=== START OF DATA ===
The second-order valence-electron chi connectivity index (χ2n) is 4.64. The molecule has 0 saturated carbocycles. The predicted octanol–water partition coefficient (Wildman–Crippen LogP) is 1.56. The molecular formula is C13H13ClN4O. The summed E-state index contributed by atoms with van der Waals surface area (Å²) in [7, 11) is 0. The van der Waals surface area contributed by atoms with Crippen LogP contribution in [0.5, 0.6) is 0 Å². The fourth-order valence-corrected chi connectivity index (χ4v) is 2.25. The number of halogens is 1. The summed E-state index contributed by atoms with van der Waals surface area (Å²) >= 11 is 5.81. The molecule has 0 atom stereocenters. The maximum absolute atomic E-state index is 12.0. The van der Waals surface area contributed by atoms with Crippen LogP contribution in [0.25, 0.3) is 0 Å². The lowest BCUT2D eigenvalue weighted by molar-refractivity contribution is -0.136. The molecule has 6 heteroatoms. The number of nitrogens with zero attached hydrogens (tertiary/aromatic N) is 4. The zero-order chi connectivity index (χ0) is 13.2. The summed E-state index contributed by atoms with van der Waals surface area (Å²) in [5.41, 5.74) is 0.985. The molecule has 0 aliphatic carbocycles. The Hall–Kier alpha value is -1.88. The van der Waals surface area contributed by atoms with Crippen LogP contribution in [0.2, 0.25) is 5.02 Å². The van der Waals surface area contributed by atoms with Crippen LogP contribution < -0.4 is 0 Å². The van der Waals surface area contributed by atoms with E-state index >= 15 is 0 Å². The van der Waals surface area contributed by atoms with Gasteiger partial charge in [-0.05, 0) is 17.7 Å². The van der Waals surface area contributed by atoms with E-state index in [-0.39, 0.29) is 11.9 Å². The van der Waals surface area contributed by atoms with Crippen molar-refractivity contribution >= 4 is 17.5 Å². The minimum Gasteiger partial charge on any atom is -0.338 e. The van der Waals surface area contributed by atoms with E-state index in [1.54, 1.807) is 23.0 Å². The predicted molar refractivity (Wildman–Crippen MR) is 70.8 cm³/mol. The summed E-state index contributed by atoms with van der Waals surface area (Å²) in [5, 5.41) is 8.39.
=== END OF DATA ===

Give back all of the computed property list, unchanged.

The second-order valence-electron chi connectivity index (χ2n) is 4.64. The molecule has 0 saturated carbocycles. The predicted octanol–water partition coefficient (Wildman–Crippen LogP) is 1.56. The molecular formula is C13H13ClN4O. The summed E-state index contributed by atoms with van der Waals surface area (Å²) in [7, 11) is 0. The van der Waals surface area contributed by atoms with Crippen LogP contribution in [0.5, 0.6) is 0 Å². The fourth-order valence-corrected chi connectivity index (χ4v) is 2.25. The number of halogens is 1. The summed E-state index contributed by atoms with van der Waals surface area (Å²) >= 11 is 5.81. The molecule has 0 atom stereocenters. The maximum absolute atomic E-state index is 12.0. The van der Waals surface area contributed by atoms with Crippen LogP contribution in [0.25, 0.3) is 0 Å². The lowest BCUT2D eigenvalue weighted by molar-refractivity contribution is -0.136. The molecule has 6 heteroatoms. The number of nitrogens with zero attached hydrogens (tertiary/aromatic N) is 4. The zero-order chi connectivity index (χ0) is 13.2. The summed E-state index contributed by atoms with van der Waals surface area (Å²) in [5.41, 5.74) is 0.985. The molecule has 0 aliphatic carbocycles. The Hall–Kier alpha value is -1.88. The van der Waals surface area contributed by atoms with Crippen LogP contribution in [0.2, 0.25) is 5.02 Å². The van der Waals surface area contributed by atoms with Crippen LogP contribution < -0.4 is 0 Å². The van der Waals surface area contributed by atoms with E-state index >= 15 is 0 Å². The van der Waals surface area contributed by atoms with Gasteiger partial charge in [-0.05, 0) is 17.7 Å². The van der Waals surface area contributed by atoms with E-state index in [-0.39, 0.29) is 11.9 Å². The van der Waals surface area contributed by atoms with Crippen molar-refractivity contribution >= 4 is 17.5 Å². The minimum Gasteiger partial charge on any atom is -0.338 e. The van der Waals surface area contributed by atoms with E-state index in [1.54, 1.807) is 23.0 Å². The predicted molar refractivity (Wildman–Crippen MR) is 70.8 cm³/mol. The summed E-state index contributed by atoms with van der Waals surface area (Å²) in [5, 5.41) is 8.39.